Oil-free compressors are most often used in process gas applications. Hazardous, poisonous or simply dangerous gases are usually being compressed and conveyed by our screw compressors. It is critical therefore, that such conveying media be sealed against leaks to the atmosphere or, in the case of gases incompatible with lubrication oils, against leaks into the compressor's lubrication system. Dry gas sealing systems are often applied for such tasks.
Dry Gas Seals
Dry gas seals are mechanical face seals. They consist of a stationary (primary) ring and a mating, rotating ring. During operation, grooves in the mating ring generate fluid-induced dynamic forces, causing the primary ring to separate from the mating ring, thus creating a gap between them. A typical value of the running gap between the primary and mating rings is 3 to 4 microns. A sealing gas in injected into the seal, providing the seal between the atmosphere (or the oil system of the compressor) and the compressor's conveying chamber. Typically, a labyrinth seal separates the gas seal from the process gas, while a barrier seal, also a labyrinth seal, separates the gas seal from the compressor's bearings and their oil lubrication system. Barrier seals are buffered with gas - typically nitrogen, at a fixed pressure, and vented to the same vent as the seal gas exiting the dry gas seals.
The pressure of the seal gas is controlled, such that it is slightly higher (typically 0.3 bar, 5 psi) than the process gas pressure. Thus, part of the seal gas volume will leak into the process gas, while part of the barrier gas volume will leak into the compressor's bearings and then into the lubrication system, eventually reaching the oil tank. A vent is provided, such that the excess seal and barrier gases can be escape form the seal, insuring a continuous flow.
Dry gas seals are available in a variety of configurations. The "tandem" style is typically applied in process gas service. Tandem seals consist of a primary and secondary seal contained within a single cartridge. During normal operation, the primary seal assumes the sealing task entirely, while the secondary seal acts as a backup. Separate vents for the primary and the secondary seals are provided, with the barrier seal gas being vented by the secondary seal vent. Double gas seals are also utilized, with the seals mounted in a back-to-back configuration. Seal gas flows equally through both seals, with the seal gas leakage from inboard seal flowing into the process gas, while seal gas leakage from the outboard seal flows into a vented cavity, which also insures the venting of the barrier gas.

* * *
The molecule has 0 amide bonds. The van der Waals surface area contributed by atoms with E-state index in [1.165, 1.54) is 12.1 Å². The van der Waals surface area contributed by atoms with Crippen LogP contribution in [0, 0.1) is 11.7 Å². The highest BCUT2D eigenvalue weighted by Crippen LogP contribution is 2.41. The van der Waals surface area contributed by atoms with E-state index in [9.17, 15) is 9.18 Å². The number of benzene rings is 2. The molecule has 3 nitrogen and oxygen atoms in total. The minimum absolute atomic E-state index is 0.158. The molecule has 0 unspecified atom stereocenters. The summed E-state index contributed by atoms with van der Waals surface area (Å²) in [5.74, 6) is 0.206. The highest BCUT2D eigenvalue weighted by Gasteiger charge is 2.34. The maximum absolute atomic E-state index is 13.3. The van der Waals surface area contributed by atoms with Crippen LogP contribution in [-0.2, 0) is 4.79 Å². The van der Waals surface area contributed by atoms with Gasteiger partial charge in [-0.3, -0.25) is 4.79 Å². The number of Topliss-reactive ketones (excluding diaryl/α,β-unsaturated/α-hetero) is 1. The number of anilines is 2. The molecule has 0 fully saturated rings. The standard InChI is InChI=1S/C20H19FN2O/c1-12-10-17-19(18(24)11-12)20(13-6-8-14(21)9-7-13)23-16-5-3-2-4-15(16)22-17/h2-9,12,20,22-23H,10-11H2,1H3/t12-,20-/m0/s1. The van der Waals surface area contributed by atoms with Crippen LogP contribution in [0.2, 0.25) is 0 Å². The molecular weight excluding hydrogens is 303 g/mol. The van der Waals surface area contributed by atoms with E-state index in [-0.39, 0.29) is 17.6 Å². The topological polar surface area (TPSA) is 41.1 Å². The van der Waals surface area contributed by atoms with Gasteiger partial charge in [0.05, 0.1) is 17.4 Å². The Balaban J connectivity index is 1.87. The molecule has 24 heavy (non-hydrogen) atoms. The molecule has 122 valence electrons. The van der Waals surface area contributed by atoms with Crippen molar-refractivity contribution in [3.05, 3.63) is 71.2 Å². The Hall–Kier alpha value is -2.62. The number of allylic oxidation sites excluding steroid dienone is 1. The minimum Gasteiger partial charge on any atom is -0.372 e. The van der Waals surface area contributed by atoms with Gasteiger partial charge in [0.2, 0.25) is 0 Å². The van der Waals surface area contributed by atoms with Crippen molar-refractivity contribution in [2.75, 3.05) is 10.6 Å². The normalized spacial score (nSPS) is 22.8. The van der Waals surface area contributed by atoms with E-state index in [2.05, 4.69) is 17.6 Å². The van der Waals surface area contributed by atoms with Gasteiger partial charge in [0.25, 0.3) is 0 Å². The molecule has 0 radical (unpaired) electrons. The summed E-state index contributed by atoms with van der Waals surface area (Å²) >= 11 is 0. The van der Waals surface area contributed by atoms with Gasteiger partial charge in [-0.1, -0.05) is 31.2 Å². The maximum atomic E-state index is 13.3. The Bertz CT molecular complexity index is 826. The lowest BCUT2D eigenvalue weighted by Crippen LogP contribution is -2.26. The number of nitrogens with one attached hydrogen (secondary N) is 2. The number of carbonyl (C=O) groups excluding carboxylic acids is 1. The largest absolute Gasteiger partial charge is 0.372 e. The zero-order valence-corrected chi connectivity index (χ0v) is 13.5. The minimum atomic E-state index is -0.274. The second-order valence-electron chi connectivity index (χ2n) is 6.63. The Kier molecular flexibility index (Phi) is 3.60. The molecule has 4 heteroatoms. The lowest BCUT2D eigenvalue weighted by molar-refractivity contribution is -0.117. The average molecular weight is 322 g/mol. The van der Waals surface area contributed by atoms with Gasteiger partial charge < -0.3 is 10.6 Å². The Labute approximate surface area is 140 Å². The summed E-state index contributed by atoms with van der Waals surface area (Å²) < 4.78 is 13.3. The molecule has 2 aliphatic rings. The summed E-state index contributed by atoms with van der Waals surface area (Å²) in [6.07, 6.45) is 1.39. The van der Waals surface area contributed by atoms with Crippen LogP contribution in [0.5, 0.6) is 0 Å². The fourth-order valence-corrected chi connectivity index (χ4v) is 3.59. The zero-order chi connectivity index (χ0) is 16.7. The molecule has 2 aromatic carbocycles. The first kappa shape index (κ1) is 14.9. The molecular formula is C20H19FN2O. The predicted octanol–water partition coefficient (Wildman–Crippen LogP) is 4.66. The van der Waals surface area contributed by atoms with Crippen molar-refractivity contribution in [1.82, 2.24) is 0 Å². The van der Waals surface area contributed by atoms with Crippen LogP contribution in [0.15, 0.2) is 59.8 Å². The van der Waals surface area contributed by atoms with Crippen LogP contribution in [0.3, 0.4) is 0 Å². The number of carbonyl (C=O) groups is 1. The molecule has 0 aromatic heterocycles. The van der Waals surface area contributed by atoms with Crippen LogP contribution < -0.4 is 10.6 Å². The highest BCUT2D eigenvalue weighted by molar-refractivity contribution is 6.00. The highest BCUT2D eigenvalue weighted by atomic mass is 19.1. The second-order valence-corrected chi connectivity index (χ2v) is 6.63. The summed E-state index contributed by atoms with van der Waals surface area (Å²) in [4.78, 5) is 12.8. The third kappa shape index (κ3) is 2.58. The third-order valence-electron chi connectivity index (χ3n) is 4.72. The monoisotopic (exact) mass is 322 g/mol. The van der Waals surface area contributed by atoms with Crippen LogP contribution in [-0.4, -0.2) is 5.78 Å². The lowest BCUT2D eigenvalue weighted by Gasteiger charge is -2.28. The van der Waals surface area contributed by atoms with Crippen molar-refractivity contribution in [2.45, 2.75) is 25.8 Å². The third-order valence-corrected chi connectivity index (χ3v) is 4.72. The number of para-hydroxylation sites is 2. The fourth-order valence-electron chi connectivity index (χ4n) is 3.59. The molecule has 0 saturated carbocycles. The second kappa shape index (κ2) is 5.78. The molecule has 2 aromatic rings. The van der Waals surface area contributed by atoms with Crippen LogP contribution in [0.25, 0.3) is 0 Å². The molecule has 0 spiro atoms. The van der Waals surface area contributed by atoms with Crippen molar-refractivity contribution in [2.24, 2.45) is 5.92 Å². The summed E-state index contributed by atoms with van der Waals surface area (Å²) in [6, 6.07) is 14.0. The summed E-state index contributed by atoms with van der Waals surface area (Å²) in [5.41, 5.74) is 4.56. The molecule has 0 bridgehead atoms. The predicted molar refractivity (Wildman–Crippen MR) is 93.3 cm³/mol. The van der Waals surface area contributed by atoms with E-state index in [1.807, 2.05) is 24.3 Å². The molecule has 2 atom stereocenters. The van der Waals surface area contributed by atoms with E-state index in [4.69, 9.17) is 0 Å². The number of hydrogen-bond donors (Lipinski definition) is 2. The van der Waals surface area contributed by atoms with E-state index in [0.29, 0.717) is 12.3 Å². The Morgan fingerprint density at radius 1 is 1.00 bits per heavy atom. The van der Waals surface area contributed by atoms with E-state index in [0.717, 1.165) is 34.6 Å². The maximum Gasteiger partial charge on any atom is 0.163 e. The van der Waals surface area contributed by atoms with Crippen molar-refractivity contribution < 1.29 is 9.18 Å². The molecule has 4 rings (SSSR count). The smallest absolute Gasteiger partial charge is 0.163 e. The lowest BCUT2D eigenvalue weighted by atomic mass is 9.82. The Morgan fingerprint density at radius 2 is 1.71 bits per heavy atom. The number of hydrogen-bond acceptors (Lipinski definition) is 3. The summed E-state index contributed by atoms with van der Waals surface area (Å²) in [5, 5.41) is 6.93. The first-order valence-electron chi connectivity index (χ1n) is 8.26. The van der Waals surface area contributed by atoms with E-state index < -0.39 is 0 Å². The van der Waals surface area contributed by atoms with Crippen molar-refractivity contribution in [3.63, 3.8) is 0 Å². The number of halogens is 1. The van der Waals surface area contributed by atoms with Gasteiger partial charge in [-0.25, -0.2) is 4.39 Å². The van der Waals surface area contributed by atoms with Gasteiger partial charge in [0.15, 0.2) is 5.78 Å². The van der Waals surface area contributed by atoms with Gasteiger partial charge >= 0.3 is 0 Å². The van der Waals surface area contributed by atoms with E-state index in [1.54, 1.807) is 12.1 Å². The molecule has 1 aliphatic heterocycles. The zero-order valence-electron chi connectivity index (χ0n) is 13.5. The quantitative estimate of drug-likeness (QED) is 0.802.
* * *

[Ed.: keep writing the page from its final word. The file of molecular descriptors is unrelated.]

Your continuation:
Seal Gas Systems
Seal and barrier gas systems are specially designed to supply gas, at the correct pressure and flow, to the dry gas seals. These systems are generally panel-mounted and installed adjacent to the compressor skid. Frequently, seal gas supply systems are designed to regulate the differential pressure between the seal and process gas. Differential pressure control valves are used for this purpose, with flow transmitters providing a seal gas flow indication. An improvement over this system consists of flow transmitters that provide feedback for the differential pressure regulators. Thus, the differential pressure between the seal and process gases is varied, such that the flow of seal gas is tightly controlled.
Important components of seal gas systems are the seal and barrier gas filters. They insure gas cleanliness, which is the most important factor in maintaining the gas free of foreign material. Ingression of such material into the running gap of the seals leads to degrade sealing performance (increased gas leakage) and eventual failure of the seal. Seal gas must be dry and free of particles 3 micron (absolute) or larger.
Gas Seal Contamination
There are three sources of seal gas contamination:
- Gas supply - gas filters, installed as part of seal gas systems, are tasked with removing this type of contamination
- Process gas contamination - incorrect control of the differential pressure between the seal gas and the process gas will lead to process gas coming in contact with the seal ring faces.
- Contamination originating in the bearing lubrication oil - an eventual malfunction of the barrier gas would allow lubrication oil to come in contact with the dry gas seal
Operation and Maintenance Considerations
Generally, experience shows that operation of the compressor under transient conditions greatly increases the opportunity for seal gas contamination. Operation of the compressor at idle conditions should be avoided if the process gas is used a source for seal gas supply. It is highly recommended that seal gas be supplied from alternate sources.
Good maintenance practices must always be followed. Seal gas filters should be equipped with differential filter transmitters, or switches, that would give a good indication of the filter fouling. A good seal gas system should always include low point piping drains. The drains have to be monitored and opened on a regularly scheduled basis. Tracking and trending of the differential pressure between the process and seal gases, together with the seal gas flow to the seals are good means to establish performance benchmarks and detect eventual deterioration.